Category Archives: Hygiene Promotion

Call for researchers: Increasing the impact of school-based hygiene promotion programmes in Madagascar

This research project, commissioned under WSUP’s Urban Sanitation Research Initiative with funding from Dubai Cares, will use a formative research approach to explore barriers and opportunities for improved school WASH in Madagascar. The over-arching aim of this research is to contribute to the evidence base required to improve and expand Madagascar’s existing WASH Friendly Schools programme (Ecoles Amies de WASH).

The research should aim to identify a feasible adjustment to the current programme model, which generates a sustained increase (by comparison with the existing model as currently applied) in the prevalence of key hygiene behaviours, among schoolchildren exposed to the programme and among members of their households. This will involve a) literature review and formative research to identify one or two adjustments to the current model, which can plausibly be expected to achieve better outcomes; and b) rigorous comparative evaluation of outcomes achieved in implementation of the existing model and adjusted models. Implementation will be funded and managed by WSUP.

The research may be led by a Madagascan or non-Madagascan organisation, but in either case this work will require strong Madagascan involvement in research design and delivery.

More information can be found in the Call here.

Maximum budget under this Call: GBP 65,000

Bids due: 23rd July 2018

Focus country: Madagascar

Languages: French (req’d), English (optional), Malagasy (optional)

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Water Currents: Annual State of Handwashing Research

The State of Handwashing in 2017, a review of 117 handwashing-related research papers published last year, reveals some positive overall trends in the state of handwashing. handwashing

This research summary was conducted by the Global Handwashing Partnership (GHP), a coalition of international stakeholders working to promote handwashing with soap (HWS) and recognize hygiene as a pillar of international development and public health. USAID is a founding member of the partnership and has contributed funding annually to the coalition since 2001.

Read the complete issue.

RESEARCH CALL: Exploratory research on increasing the impact of school-based hygiene promotion programmes in Madagascar

This research project, commissioned under WSUP’s Urban Sanitation Research Initiative with funding from Dubai Cares, will use a formative research approach to explore barriers and opportunities for improved school WASH in Madagascar. The over-arching aim of this research is to contribute to the evidence base required to improve and expand Madagascar’s existing WASH Friendly Schools programme (Ecoles Amies de WASH). The research should aim to identify a feasible adjustment to the current programme model, which generates a sustained increase (by comparison with the existing model as currently applied) in the prevalence of key hygiene behaviours, among schoolchildren exposed to the programme and among members of their households.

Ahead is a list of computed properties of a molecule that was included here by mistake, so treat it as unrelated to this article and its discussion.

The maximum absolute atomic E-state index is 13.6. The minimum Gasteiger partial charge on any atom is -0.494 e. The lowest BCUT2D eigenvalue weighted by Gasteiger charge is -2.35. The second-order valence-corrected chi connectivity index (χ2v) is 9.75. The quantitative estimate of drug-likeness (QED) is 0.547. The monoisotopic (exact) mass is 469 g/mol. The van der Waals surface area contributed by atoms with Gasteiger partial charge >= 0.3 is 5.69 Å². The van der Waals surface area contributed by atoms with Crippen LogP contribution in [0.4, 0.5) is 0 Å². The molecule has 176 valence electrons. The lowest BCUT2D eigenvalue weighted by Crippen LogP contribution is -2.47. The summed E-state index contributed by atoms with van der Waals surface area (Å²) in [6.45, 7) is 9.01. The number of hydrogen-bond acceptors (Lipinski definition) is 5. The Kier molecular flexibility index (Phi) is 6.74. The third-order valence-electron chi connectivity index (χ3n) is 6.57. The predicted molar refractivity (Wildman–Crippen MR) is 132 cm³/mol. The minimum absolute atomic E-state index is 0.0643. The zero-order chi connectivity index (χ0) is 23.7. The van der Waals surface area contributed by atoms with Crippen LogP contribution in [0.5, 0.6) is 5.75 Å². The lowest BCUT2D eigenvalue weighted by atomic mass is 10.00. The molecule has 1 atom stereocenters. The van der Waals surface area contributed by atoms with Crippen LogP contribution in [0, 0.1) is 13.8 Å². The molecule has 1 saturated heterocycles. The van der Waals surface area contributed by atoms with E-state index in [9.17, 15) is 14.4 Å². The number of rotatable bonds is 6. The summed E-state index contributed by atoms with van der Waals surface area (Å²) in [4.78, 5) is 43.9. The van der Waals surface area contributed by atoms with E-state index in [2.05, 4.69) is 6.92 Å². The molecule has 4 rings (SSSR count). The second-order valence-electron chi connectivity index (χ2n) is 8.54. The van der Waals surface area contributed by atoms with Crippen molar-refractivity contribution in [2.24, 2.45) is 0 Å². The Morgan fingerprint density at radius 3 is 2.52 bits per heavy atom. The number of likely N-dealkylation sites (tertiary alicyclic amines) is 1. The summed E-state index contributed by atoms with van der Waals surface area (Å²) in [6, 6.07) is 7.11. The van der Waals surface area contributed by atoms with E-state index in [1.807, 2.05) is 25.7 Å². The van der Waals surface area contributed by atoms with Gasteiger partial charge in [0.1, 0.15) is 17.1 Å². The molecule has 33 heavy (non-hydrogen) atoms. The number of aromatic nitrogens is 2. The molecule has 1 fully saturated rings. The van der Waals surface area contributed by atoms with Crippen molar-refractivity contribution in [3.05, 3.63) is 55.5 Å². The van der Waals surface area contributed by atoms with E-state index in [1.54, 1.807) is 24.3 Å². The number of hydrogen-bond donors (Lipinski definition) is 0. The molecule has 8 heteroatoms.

This will involve a) literature review and formative research to identify one or two adjustments to the current model, which can plausibly be expected to achieve better outcomes; and b) rigorous comparative evaluation of outcomes achieved in implementation of the existing model and adjusted models. Implementation will be funded and managed by WSUP.

The research may be led by a Madagascan or non-Madagascan organisation, but in either case this work will require strong Madagascan involvement in research design and delivery. Some deliverables will need to be in French, some can be in English; internal communications with WSUP may be in French or English, as preferred by the successful bidder.

For more information, see the Research Call here.

Maximum budget under this Call: GBP 65,000
Bids due: Before Madagascar 1700 hours on Tuesday 19th June 2018, to erl [at] wsup [dot com].

Menstrual Hygiene Webinar Series 2018

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There is a growing interest in the development sector on menstrual hygiene (MH), and more organisations are working on this issue. WASH United, Simavi, World Vision and GIZ are launching a webinar series focusing on menstrual hygiene as an activity under the MH Alliance. This five-part, weekly webinar series will launch the week of 28 May (Menstrual Hygiene Day), with a different topic each week. This series aims to touch on many of the complex aspects of MH, including evidence, knowledge, menstrual products, infrastructure and policy. Below is a summary of the objectives, deliverables, outline and topics for these webinars:
Overall objective: To document and promote learning and connection between menstrual hygiene practitioners and interested professionals from different sectors, with a specific aim to refine and advance the global MH agenda. More specifically, we hope to

● Building a global MH movement